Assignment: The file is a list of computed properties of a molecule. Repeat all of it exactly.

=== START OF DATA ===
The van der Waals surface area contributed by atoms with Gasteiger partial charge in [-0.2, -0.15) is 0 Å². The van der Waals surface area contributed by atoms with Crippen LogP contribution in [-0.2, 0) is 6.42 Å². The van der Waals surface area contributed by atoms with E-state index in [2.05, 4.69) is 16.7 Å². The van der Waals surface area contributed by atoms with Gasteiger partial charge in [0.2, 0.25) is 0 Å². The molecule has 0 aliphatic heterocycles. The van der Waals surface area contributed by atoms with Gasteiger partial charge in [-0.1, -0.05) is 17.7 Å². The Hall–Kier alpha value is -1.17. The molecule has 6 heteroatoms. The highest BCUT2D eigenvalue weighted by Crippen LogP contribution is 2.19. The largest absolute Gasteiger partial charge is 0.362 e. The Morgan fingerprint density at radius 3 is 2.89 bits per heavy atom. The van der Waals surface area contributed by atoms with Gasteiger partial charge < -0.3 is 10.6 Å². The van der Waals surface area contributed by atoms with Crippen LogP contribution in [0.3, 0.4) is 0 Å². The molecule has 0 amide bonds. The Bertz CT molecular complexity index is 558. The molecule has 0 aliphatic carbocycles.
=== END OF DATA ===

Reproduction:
The van der Waals surface area contributed by atoms with Gasteiger partial charge in [-0.2, -0.15) is 0 Å². The van der Waals surface area contributed by atoms with Crippen LogP contribution in [-0.2, 0) is 6.42 Å². The van der Waals surface area contributed by atoms with E-state index in [2.05, 4.69) is 16.7 Å². The van der Waals surface area contributed by atoms with Gasteiger partial charge in [0.2, 0.25) is 0 Å². The molecule has 0 aliphatic heterocycles. The van der Waals surface area contributed by atoms with Gasteiger partial charge in [-0.1, -0.05) is 17.7 Å². The Hall–Kier alpha value is -1.17. The molecule has 6 heteroatoms. The highest BCUT2D eigenvalue weighted by Crippen LogP contribution is 2.19. The largest absolute Gasteiger partial charge is 0.362 e. The Morgan fingerprint density at radius 3 is 2.89 bits per heavy atom. The van der Waals surface area contributed by atoms with Gasteiger partial charge < -0.3 is 10.6 Å². The van der Waals surface area contributed by atoms with Crippen LogP contribution in [0.3, 0.4) is 0 Å². The molecule has 0 amide bonds. The Bertz CT molecular complexity index is 558. The molecule has 0 aliphatic carbocycles.